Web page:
Sugar-free products pervade the grocery shelves in numerous quantities. All of your favorite sugary foods seem to have a sugar-free counter-part. If you are a diabetic or a particularly health conscious individual, sugar-free alternatives may be a very attractive option to you. Buyer beware, not all sugar-free is sugar free!
What am I talking about? One of the biggest misconceptions about the diabetic diet is the notion that “sugar-free” will not contribute to your blood sugar level. From my experience I’d venture to say as many as 75% of diabetic patients do not truly understand the effect of carbohydrates in your body.
If you look at the nutrition label on any food containing package, you will discover the amount of carbohydrates contained in the product. Below the word “carbohydrates”, you will find sugar content. Sugar content is a sub-category of overall carbohydrates. Many diabetics are not aware that sugar content is only a portion of overall carbohydrate content.
Not all carbohydrates are created equal. Simple carbohydrates might as well be sugar. Within an hour of consuming a simple carbohydrate, your body has broken the molecule down to glucose. In turn, blood sugar levels will peak. Simple carbohydrates include foods such as plain white bread, white pasta, and white rice. Any food made from non-whole grain flour is considered a simple carbohydrate.
Complex carbohydrates are larger, more complex molecules. Therefore, your body takes a greater amount of time to turn these molecules into glucose. In turn, your blood sugar levels will not peak, but instead will be more broad over the course of hours. Complex carbohydrates come from food made with whole-grain flour and contains fiber. Whole-grain bread, whole-grain pastas, and whole-grain cereals are considered complex carbohydrates.
Want a good example? Sugar-free cookies are a great example of a “sugar-free” snack that will still contribute to high blood sugar. When looking at the nutrition label or ingredients, you may see there is no sugar. This is deceiving. Take a look at the carbohydrates, which should be similar to cookies with full-sugar content. Flour is in the recipe. Since the cookies are most likely high in simple carbohydrates and low in fiber, blood sugar levels will peak regardless of the lack of sugar. Sugar-free cakes, cookies, and candy may all follow the same concept. Of course 1 or 2 cookies won’t be a problem, but diabetics tend to over-indulge in seemingly “sugar-free” products.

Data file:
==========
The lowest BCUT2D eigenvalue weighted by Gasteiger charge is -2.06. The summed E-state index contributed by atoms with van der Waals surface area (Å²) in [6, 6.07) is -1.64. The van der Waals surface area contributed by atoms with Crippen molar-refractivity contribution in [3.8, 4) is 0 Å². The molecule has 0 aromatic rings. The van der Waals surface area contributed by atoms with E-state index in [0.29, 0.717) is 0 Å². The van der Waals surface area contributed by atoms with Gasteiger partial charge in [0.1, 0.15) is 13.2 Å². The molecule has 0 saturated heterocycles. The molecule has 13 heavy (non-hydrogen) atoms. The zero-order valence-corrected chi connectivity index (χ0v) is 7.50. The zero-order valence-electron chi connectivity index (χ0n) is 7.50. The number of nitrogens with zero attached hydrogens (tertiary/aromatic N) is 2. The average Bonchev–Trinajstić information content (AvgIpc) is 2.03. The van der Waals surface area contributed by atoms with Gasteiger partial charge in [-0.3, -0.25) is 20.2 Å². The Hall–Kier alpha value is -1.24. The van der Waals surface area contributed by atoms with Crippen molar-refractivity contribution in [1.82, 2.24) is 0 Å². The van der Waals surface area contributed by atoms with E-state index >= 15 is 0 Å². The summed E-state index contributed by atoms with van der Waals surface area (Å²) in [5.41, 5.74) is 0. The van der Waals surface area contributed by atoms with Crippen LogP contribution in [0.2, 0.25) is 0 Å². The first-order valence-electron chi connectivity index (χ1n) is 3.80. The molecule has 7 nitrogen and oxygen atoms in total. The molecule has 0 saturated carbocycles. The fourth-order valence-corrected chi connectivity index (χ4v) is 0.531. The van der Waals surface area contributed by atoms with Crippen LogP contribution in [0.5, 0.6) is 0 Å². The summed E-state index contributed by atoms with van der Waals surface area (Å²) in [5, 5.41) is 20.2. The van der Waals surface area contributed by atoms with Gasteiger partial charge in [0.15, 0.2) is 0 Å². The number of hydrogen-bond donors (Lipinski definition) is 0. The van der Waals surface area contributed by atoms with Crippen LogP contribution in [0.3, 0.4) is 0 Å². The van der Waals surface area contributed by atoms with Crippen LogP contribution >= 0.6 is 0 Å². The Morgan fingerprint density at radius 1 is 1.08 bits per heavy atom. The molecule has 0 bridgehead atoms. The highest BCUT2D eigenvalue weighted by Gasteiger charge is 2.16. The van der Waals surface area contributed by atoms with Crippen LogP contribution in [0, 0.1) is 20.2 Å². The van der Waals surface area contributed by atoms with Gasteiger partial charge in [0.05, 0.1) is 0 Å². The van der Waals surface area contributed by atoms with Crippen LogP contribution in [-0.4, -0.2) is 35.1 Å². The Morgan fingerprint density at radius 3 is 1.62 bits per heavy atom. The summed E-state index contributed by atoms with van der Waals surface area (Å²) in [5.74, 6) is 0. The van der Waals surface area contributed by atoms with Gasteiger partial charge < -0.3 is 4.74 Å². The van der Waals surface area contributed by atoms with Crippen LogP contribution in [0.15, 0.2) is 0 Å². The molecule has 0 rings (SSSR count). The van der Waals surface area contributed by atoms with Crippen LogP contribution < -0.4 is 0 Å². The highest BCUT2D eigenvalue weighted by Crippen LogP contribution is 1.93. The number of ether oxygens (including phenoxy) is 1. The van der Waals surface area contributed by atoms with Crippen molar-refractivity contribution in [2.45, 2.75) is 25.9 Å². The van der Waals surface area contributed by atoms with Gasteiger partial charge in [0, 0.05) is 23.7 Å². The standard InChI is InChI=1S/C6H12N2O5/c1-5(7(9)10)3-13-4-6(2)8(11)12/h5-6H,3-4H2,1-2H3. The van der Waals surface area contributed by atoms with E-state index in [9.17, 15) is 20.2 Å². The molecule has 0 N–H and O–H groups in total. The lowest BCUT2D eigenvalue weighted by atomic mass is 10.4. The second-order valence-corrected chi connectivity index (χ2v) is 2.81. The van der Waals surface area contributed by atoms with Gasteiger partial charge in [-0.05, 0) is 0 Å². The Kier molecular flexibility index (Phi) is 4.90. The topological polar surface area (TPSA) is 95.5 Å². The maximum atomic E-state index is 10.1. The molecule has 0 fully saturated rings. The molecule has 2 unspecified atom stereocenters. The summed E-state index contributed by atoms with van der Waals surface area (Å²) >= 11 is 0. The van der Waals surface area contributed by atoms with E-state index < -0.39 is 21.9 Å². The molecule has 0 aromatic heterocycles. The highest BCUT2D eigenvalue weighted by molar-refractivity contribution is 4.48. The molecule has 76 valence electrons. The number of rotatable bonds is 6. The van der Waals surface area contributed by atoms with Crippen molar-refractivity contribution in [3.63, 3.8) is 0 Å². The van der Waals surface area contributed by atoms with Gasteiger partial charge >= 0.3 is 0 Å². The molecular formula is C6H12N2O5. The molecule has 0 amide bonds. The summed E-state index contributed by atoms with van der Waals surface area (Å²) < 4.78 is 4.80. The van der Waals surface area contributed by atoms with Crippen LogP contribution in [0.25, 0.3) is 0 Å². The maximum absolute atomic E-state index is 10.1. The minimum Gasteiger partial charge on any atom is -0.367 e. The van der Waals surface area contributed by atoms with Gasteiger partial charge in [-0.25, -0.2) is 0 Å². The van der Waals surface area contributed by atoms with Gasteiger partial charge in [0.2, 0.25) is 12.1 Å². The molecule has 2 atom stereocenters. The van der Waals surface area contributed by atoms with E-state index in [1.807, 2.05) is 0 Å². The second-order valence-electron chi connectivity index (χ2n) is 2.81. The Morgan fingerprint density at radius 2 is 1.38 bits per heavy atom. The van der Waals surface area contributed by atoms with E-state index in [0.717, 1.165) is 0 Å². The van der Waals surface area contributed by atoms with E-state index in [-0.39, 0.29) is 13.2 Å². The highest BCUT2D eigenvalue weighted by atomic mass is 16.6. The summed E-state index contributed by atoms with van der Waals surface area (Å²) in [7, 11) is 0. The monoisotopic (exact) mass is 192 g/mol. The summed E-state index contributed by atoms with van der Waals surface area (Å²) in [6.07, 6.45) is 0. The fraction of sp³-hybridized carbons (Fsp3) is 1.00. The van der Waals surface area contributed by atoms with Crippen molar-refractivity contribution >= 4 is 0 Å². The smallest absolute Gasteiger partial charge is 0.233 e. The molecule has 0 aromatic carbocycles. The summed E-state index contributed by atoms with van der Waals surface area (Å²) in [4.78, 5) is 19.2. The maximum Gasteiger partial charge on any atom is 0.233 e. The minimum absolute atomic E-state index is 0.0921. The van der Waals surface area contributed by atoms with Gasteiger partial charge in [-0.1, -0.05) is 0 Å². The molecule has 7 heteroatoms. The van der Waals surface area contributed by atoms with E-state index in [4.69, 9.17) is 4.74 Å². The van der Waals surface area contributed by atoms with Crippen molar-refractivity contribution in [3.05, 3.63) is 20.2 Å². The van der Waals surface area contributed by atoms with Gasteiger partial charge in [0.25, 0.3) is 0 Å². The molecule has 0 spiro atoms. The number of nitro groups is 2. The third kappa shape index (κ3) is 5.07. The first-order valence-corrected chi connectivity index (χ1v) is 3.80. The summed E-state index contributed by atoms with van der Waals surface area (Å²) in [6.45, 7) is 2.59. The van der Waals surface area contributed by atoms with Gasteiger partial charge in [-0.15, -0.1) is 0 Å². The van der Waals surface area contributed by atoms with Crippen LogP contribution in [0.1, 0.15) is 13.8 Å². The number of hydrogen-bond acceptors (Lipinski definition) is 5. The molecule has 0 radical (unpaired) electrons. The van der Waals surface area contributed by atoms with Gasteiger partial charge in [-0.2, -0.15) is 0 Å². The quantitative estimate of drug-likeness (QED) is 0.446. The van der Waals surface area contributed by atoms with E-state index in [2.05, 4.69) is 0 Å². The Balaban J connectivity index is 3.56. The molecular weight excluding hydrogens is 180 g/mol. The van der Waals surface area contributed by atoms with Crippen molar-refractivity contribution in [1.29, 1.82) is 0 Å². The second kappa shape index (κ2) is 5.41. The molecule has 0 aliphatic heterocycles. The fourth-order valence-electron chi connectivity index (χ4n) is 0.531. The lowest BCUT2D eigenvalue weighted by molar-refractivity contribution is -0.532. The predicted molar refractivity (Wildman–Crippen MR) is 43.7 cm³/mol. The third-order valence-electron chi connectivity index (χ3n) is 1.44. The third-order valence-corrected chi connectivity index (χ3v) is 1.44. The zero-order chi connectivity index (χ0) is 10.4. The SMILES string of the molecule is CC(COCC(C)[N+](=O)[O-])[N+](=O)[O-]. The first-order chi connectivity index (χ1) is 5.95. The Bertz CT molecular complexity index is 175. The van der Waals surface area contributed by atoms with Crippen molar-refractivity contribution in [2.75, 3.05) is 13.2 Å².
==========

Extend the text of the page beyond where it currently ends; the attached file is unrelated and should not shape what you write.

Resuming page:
What should you buy? When selecting bread, rice, and pasta products, be sure to take a look at the nutrition label. Fiber and carbohydrates are the 2 main categories important for glucose control. With today’s marketing, it is hard to tell which products are truly whole-grain and which are disguised as whole-grain. Whole-grain white breads, in some cases, may be a healthier choice than simple wheat bread based on fiber content. Look at the nutrition label! Fiber content is a primary indicator of a healthy bread for diabetics. Fiber aids in slowing down the digestion of carbohydrates, keeping blood glucose levels steady over time.
As far as other food choices for diabetics, it is always important to check the nutrition label. If the label shows a low carbohydrate count, then generally this is good food choice. Every food choice should still be taken in moderation. As a disclaimer, please consult your nutritionist or physician for your personal diabetes management plan.
Overall, it is important to know which foods may contribute to your blood sugar levels as a diabetic. Educate yourself, make good choices, and stay healthy!
Source: American Diabetes Association, Livestrong.com, easy-sugar-free-recipes.com